The British ceramic industry has historically been centred around Stoke-on-Trent in England for centuries, where there were large reserves of earthenware clay and good links by canal to Cornwall and Devon, and many large-scale industrial ceramic manufacturers still operate factories there. This includes world-renowned potteries like Wedgewood and Spode. There are also a large number of individuals and small potteries, ceramic artists, and makers across the UK who use clay which is predominantly produced in Stoke-on-Trent. In Dundee this includes ceramicists Lauren Swan, Steph Liddle, Jen Collins, and Jill Skulina – with many more in the wider Tayside region.
There are also a small number of ceramic artists across Scotland who are interested in sourcing and working with locally dug clays, which they process themselves in small batches. This includes Butter Wynd Pottery in St Andrews – a husband and wife team who dig clay from a farm near St Andrews. They process this clay themselves in small batches and produce a range of functional illustrated homewares. In 2012 they undertook a project with Fife Contemporary Art & Craft called ‘Made From Fife’ which saw them dig and process local clay from a number of sites across Fife and produce a small run of one-off plates using the clay they found.
The UK is a world leading producer and exporter of kaolin and ball clay. Both minerals have a very limited geographical occurrence – kaolin is found only in Cornwall and Devon, and ball clay is found only in Devon – and their importance has been recognised by the establishment of Mineral Consultation Areas to ensure that they are not unnecessarily sterilised by other forms of development.
Clay, including kaolin and ball clay, is predominantly extracted from the ground using open cast mining methods, although some clays require underground mining to access them. These clay quarries are known as “clay pits”.
Ball clay is extracted from the ground using an open pit method. Underground mining was also previously used, but ceased in the UK in 1999. Excavators are used to selectively remove individual grades of clay from the ground that are then moved to storage and blending facilities using dump trucks. Ball clay undergoes limited processing once it has been extracted – around 70% is size reduced and sold in this form, while some is dried and milled. Once it leaves the site of the clay pit, it will be sold to clay manufacturers who blend the ball clay with other minerals to create workable earthenware and stoneware clay bodies to be sold for ceramic production. It can also be bought in its powdered form from many pottery suppliers to be used in blending clay to your own recipe. An estimated 850,000 tonnes of ball clay was produced in the UK in 2017.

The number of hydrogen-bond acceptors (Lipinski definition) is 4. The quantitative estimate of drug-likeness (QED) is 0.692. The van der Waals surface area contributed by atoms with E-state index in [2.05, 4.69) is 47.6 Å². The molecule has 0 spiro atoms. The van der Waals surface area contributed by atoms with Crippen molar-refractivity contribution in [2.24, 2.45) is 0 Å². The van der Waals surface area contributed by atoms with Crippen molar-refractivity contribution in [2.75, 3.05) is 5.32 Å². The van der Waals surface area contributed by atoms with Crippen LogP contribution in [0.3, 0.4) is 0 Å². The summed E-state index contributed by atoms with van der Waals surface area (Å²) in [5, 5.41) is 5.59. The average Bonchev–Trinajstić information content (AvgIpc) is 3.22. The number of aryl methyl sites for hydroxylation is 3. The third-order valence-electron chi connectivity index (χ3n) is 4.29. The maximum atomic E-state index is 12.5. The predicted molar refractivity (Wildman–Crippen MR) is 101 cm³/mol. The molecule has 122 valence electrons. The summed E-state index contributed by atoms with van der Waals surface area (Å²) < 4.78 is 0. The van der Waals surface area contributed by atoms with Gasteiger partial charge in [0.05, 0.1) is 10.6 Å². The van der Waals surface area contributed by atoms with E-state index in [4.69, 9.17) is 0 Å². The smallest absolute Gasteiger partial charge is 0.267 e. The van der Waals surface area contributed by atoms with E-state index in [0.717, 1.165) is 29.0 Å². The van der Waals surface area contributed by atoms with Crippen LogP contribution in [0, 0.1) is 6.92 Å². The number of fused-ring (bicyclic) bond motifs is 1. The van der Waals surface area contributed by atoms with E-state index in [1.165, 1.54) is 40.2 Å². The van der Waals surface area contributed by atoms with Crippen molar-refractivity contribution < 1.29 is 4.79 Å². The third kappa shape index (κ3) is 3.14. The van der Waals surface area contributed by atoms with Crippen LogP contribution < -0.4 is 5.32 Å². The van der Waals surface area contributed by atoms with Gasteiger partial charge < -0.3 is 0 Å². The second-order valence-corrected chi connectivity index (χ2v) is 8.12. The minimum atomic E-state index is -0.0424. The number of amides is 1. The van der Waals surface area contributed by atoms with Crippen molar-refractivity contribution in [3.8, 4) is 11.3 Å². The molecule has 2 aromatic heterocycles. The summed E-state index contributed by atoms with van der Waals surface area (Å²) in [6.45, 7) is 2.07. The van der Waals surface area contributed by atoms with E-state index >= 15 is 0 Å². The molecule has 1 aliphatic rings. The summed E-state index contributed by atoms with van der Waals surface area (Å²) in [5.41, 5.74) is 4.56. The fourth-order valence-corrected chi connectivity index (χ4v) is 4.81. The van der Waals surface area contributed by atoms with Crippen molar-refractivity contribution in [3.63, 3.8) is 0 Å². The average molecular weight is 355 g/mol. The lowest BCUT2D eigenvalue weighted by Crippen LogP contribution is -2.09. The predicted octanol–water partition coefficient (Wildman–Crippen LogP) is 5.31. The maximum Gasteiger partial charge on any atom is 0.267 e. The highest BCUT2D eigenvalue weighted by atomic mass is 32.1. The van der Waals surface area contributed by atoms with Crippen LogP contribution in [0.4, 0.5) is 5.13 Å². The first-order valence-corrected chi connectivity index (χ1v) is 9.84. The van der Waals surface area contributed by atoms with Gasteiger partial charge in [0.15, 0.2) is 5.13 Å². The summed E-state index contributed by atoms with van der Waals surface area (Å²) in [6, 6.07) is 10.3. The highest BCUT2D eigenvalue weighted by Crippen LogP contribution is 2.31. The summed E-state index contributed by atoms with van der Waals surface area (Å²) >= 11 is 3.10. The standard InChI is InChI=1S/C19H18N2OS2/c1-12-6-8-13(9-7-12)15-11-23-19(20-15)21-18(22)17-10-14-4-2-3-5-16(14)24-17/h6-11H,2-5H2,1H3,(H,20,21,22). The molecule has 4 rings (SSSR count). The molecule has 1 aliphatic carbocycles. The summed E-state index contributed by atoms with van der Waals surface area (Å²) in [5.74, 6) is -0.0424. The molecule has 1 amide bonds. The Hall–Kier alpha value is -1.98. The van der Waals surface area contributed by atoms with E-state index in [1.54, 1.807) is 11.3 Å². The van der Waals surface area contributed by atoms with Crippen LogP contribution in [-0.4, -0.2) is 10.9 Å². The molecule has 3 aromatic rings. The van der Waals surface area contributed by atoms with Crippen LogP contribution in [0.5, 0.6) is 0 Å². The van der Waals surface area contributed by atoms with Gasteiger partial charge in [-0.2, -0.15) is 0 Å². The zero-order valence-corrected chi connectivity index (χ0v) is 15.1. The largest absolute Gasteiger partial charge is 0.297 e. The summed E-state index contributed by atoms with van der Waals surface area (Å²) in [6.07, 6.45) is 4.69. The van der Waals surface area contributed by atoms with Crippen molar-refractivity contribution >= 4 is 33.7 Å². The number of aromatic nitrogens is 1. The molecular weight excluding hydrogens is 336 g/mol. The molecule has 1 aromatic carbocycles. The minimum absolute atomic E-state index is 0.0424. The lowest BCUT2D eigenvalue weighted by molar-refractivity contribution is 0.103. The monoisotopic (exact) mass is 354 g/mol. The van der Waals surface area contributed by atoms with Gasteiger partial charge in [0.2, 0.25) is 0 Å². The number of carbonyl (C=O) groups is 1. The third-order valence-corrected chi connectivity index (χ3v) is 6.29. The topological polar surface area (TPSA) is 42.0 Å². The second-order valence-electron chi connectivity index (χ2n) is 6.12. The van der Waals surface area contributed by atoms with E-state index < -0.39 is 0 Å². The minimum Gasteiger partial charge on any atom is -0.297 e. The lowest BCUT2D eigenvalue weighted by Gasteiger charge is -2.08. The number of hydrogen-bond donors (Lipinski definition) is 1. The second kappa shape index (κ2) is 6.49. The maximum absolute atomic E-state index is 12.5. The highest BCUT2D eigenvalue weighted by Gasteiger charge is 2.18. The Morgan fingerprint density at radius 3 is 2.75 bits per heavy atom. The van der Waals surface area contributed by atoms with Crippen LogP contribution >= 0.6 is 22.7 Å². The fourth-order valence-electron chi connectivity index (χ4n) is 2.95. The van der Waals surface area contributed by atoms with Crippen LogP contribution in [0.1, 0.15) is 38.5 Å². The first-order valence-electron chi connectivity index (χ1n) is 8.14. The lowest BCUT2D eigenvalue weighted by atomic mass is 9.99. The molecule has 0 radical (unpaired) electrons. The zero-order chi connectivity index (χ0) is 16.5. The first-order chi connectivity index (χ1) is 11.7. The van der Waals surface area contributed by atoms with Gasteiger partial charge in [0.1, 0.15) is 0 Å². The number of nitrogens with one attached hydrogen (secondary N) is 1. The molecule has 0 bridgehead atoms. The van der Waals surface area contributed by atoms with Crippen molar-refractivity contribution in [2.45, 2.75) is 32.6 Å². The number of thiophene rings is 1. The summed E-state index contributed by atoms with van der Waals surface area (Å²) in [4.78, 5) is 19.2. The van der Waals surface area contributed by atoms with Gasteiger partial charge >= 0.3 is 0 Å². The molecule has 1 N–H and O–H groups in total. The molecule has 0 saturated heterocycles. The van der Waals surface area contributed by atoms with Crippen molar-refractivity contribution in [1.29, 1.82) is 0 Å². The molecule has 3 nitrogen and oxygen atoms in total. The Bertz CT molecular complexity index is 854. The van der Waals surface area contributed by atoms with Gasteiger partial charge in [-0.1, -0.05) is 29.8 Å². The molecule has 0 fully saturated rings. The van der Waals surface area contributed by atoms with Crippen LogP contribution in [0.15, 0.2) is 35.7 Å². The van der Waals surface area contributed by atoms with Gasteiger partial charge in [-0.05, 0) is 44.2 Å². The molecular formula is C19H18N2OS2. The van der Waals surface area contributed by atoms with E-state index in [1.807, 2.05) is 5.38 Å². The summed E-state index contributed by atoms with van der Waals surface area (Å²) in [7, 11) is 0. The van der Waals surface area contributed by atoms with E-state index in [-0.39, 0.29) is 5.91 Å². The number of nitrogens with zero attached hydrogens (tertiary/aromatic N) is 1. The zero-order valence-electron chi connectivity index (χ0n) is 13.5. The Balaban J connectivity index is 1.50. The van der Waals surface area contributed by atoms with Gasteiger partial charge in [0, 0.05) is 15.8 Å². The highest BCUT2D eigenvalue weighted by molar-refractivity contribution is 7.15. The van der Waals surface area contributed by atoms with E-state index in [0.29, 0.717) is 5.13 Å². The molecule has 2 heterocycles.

Kaolin clay requires significantly more processing before it is ready for use. It is also mined using an open pit method, but has to be released from the rocks that it is within. This is done using powerful water jets which creates a slurry that contains kaolin mixed with other minerals including quartz, mica, and feldspar. The kaolin is filtered out through a series of steps where the water and other minerals are removed until only the clay is left. This is then dried and sold to be used in the production of clay earthenware, stoneware, and porcelain clay bodies for use in the pottery and ceramic industry, as well as being used in the production of paper. An estimated 970,000 tonnes of kaolin was produced in the UK in 2017, 90% of which was exported.
Brick clay is usually extracted in a similar way to ball clay, with the exception of fire clay which is found much deeper underground, usually close to coal mines. These clay are then processed into a workable material through a variety of steps including grinding and mixing with water to create a plastic clay which can then be used to produce bricks. Approximately 5 million tonnes of clay were extracted in the UK for brick manufacture in 2014.
Clay is a significant resource in the UK and it is often considered to be a sustainable material due to its longevity and durability, especially in comparison to single use plastics, but it’s important to remember that it’s not a renewable material and our resources are finite.
Although clay isn’t renewable, recycling clay can reduce waste and make sure that the most is made of this valuable resource. Before firing, clay can be recycled to be reused both in small-scale pottery and ceramic studios, and on an industrial scale. Once clay has dried it can be returned to its original, workable state by drying, crushing, and wetting to produce both clay slip and clay bodies that can be used to create new ceramic wares.
If looked after well, ceramic objects have the ability to last and remain in use for a very significant length of time. Ceramics which develop hairline cracks can be repurposed for other uses (decorative, or used as plant pots instead of mugs for example). In Japan, kintsugi is the art of repairing broken pottery by mending areas of breakage with lacquer dusted with powdered gold, silver, or platinum. Rather than hiding the breakage, it embraces it as part of the history of the object and allows it to go on to live another life. In Britain, it wasn’t unusual for ceramic items to be repaired using metal “staples” before the invention of epoxy resins. Though this method of repairing with metal staples, or rivets, may look crude to modern eyes, it ensured that mended crockery could withstand continuous use.